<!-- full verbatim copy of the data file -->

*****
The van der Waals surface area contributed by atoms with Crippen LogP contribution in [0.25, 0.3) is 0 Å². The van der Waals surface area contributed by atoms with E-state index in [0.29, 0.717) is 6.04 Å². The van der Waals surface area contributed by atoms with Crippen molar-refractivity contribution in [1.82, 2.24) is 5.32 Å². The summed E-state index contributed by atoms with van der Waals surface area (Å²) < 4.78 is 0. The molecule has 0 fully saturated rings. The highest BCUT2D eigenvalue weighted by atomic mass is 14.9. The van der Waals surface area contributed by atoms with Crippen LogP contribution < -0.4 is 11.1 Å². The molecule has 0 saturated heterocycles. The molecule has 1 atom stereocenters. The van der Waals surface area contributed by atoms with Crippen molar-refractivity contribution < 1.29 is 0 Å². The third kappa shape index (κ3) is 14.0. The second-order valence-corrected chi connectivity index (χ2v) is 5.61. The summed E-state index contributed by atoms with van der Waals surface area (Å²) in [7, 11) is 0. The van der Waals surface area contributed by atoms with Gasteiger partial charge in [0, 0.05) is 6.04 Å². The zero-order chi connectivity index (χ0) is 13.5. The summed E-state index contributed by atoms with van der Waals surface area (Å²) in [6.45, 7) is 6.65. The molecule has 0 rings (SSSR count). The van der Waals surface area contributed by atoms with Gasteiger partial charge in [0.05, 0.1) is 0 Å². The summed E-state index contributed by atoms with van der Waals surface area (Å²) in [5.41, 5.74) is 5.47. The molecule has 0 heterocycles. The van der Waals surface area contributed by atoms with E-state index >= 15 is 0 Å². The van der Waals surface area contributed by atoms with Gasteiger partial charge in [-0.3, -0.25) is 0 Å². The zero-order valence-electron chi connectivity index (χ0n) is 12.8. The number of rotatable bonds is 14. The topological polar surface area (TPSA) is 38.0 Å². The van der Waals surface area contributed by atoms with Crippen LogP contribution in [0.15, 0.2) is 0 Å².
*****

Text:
The van der Waals surface area contributed by atoms with Crippen LogP contribution in [0.25, 0.3) is 0 Å². The van der Waals surface area contributed by atoms with E-state index in [0.29, 0.717) is 6.04 Å². The van der Waals surface area contributed by atoms with Crippen molar-refractivity contribution in [1.82, 2.24) is 5.32 Å². The summed E-state index contributed by atoms with van der Waals surface area (Å²) < 4.78 is 0. The molecule has 0 fully saturated rings. The highest BCUT2D eigenvalue weighted by atomic mass is 14.9. The van der Waals surface area contributed by atoms with Crippen LogP contribution < -0.4 is 11.1 Å². The molecule has 0 saturated heterocycles. The molecule has 1 atom stereocenters. The van der Waals surface area contributed by atoms with Crippen molar-refractivity contribution < 1.29 is 0 Å². The third kappa shape index (κ3) is 14.0. The second-order valence-corrected chi connectivity index (χ2v) is 5.61. The summed E-state index contributed by atoms with van der Waals surface area (Å²) in [7, 11) is 0. The van der Waals surface area contributed by atoms with Gasteiger partial charge in [0, 0.05) is 6.04 Å². The zero-order chi connectivity index (χ0) is 13.5. The summed E-state index contributed by atoms with van der Waals surface area (Å²) in [6.45, 7) is 6.65. The molecule has 0 rings (SSSR count). The van der Waals surface area contributed by atoms with Gasteiger partial charge in [0.05, 0.1) is 0 Å². The summed E-state index contributed by atoms with van der Waals surface area (Å²) in [5.41, 5.74) is 5.47. The molecule has 0 heterocycles. The van der Waals surface area contributed by atoms with E-state index >= 15 is 0 Å². The van der Waals surface area contributed by atoms with Gasteiger partial charge in [-0.3, -0.25) is 0 Å². The zero-order valence-electron chi connectivity index (χ0n) is 12.8. The number of rotatable bonds is 14. The topological polar surface area (TPSA) is 38.0 Å². The van der Waals surface area contributed by atoms with Crippen LogP contribution in [0.15, 0.2) is 0 Å².